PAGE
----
images Tip: When Copy Fonts (Except CJK and Typekit) is selected in the Create Package Folder dialog box, InDesign generates a folder called “Document fonts” in the package folder. If you open an InDesign file located in the same folder with the Document fonts folder, InDesign will activate these fonts for you and make them available only for that document while it’s open.

  3. In the Printing Instructions dialog box, type a filename for the file that accompanies the InDesign document (for example, “Info for Printer”) in the Filename box, and also include your contact information. Click Continue.

    InDesign uses this information to create a text file of instructions that will accompany the InDesign file, links, and fonts in the package folder. The recipient of the package can use the instructions file to better understand what you want done and how to contact you if there are questions.

  4. In the Create Package Folder dialog box, browse to locate the Lesson13 folder. Notice that the folder that will be created for the package is named 13_Press Folder. InDesign automatically names the folder based on the document name, which you assigned at the beginning of this lesson, but you can change this name as you wish.

  5. Confirm that the following options are selected:

    • Copy Fonts (Except CJK and Typekit)

    • Copy Linked Graphics

    • Update Graphic Links In Package

    • Include IDML (so that others can open the file in a previous version of InDesign if necessary)

    • Include PDF(Print) (so that you can’t forget to send a PDF proof along with the native files)

    images Note: IDML stands for InDesign Markup Language. IDML files can be opened in an earlier version of InDesign, while native InDesign files can only be opened in the same version in which they were last saved or a later version.

  6. Choose [High Quality Print] for the Select PDF Preset.

  7. Click Package.

  8. Read the warning message that informs you about the licensing restrictions that may affect your ability to include the fonts when you send the file, and then click OK.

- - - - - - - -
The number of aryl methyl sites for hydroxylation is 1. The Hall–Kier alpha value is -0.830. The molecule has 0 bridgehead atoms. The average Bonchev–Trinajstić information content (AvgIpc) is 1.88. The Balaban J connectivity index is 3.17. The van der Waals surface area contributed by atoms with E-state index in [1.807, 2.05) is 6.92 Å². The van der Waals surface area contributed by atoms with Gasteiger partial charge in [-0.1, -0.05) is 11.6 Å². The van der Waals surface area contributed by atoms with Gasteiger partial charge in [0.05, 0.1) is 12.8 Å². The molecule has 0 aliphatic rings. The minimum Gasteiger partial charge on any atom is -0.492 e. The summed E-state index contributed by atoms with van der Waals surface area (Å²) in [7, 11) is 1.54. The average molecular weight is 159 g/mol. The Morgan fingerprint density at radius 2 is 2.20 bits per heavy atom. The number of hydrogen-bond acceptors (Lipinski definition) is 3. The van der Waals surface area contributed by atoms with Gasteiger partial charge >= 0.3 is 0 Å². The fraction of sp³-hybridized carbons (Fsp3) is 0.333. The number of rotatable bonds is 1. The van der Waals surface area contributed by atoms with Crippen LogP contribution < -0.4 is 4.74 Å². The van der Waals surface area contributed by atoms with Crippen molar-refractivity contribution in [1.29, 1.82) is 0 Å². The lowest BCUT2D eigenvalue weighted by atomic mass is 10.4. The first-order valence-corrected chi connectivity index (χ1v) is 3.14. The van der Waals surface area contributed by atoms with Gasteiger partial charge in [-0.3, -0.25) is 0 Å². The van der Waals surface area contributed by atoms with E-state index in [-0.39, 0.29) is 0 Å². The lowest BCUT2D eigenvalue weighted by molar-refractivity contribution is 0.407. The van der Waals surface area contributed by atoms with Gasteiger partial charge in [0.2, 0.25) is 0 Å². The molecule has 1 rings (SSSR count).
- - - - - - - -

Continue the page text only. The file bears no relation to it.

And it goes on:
9. Switch to Explorer (Windows) or Finder (macOS), and then navigate to the 13_Press Folder in the Lesson13 folder (located inside the Lessons folder within the InDesignCIB folder on your hard drive). Open the folder.

    Notice that InDesign created a duplicate version of your document and also copied all fonts, graphics, and other linked files necessary for high-resolution printing. Because you selected Update Graphic Links In Package, the duplicate InDesign file now links to the copied graphic files located in the package folder instead of to the original linked files. This makes the document easier for a printer or service provider to manage and also makes the package file ideal for archiving.

  10. When you have finished viewing its contents, close 13_Press Folder and return to InDesign. Typically, this folder is zipped and uploaded to the service provider with the included PDF serving as the proof for them to check their work.

Congratulations! You’ve completed this lesson.

Exploring on your own

  1. Create new print presets by choosing File > Print Presets > Define. Define presets to use for oversized formats or for printing to various color or black-and-white output devices you may use. For example, if you have a printer that uses tabloid paper, create a preset that allows you to print letter size pages at full size with bleed.

  2. Practice using the Press Quality with Bleed preset you saved with other documents, such as those from other lessons in this book or your own files.

  3. Practice using the Package function with other documents, such as those from other lessons in this book or your own files. Examine the contents of the resulting folder to become familiar with what is needed when sending your file to a service provider such as a commercial printer.

  4. Learn how to open imported graphics that need to be fixed for printing. Click a graphic from the Links panel. Choose Edit With from the Links panel flyout menu. Choose Photoshop to open raster images and Illustrator to open vector graphics. Make changes to the imported art, and save close the file. Go back to InDesign and update the links.